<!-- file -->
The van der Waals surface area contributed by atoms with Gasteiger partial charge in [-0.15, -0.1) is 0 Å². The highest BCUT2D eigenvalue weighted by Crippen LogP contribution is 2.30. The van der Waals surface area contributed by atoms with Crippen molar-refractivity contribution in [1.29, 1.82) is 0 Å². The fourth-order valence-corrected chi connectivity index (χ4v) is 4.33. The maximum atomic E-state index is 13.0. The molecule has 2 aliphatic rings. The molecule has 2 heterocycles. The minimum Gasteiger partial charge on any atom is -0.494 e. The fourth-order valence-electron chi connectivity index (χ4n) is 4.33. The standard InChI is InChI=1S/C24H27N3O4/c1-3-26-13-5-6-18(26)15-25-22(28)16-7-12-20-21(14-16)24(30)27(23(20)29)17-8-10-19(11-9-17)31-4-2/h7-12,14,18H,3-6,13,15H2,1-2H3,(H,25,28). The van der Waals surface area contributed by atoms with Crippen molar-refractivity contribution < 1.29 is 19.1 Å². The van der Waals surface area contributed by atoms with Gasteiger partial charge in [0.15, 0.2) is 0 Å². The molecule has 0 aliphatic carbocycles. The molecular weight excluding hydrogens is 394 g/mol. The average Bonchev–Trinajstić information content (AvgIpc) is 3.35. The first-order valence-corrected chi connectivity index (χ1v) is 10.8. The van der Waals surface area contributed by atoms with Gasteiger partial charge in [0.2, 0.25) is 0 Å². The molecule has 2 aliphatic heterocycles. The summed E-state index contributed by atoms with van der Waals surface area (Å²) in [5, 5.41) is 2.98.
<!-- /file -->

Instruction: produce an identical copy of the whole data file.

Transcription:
The van der Waals surface area contributed by atoms with Gasteiger partial charge in [-0.15, -0.1) is 0 Å². The highest BCUT2D eigenvalue weighted by Crippen LogP contribution is 2.30. The van der Waals surface area contributed by atoms with Crippen molar-refractivity contribution in [1.29, 1.82) is 0 Å². The fourth-order valence-corrected chi connectivity index (χ4v) is 4.33. The maximum atomic E-state index is 13.0. The molecule has 2 aliphatic rings. The molecule has 2 heterocycles. The minimum Gasteiger partial charge on any atom is -0.494 e. The fourth-order valence-electron chi connectivity index (χ4n) is 4.33. The standard InChI is InChI=1S/C24H27N3O4/c1-3-26-13-5-6-18(26)15-25-22(28)16-7-12-20-21(14-16)24(30)27(23(20)29)17-8-10-19(11-9-17)31-4-2/h7-12,14,18H,3-6,13,15H2,1-2H3,(H,25,28). The van der Waals surface area contributed by atoms with Crippen molar-refractivity contribution < 1.29 is 19.1 Å². The van der Waals surface area contributed by atoms with Gasteiger partial charge in [0.15, 0.2) is 0 Å². The molecule has 0 aliphatic carbocycles. The molecular weight excluding hydrogens is 394 g/mol. The average Bonchev–Trinajstić information content (AvgIpc) is 3.35. The first-order valence-corrected chi connectivity index (χ1v) is 10.8. The van der Waals surface area contributed by atoms with Gasteiger partial charge in [0.2, 0.25) is 0 Å². The molecule has 2 aliphatic heterocycles. The summed E-state index contributed by atoms with van der Waals surface area (Å²) in [5, 5.41) is 2.98.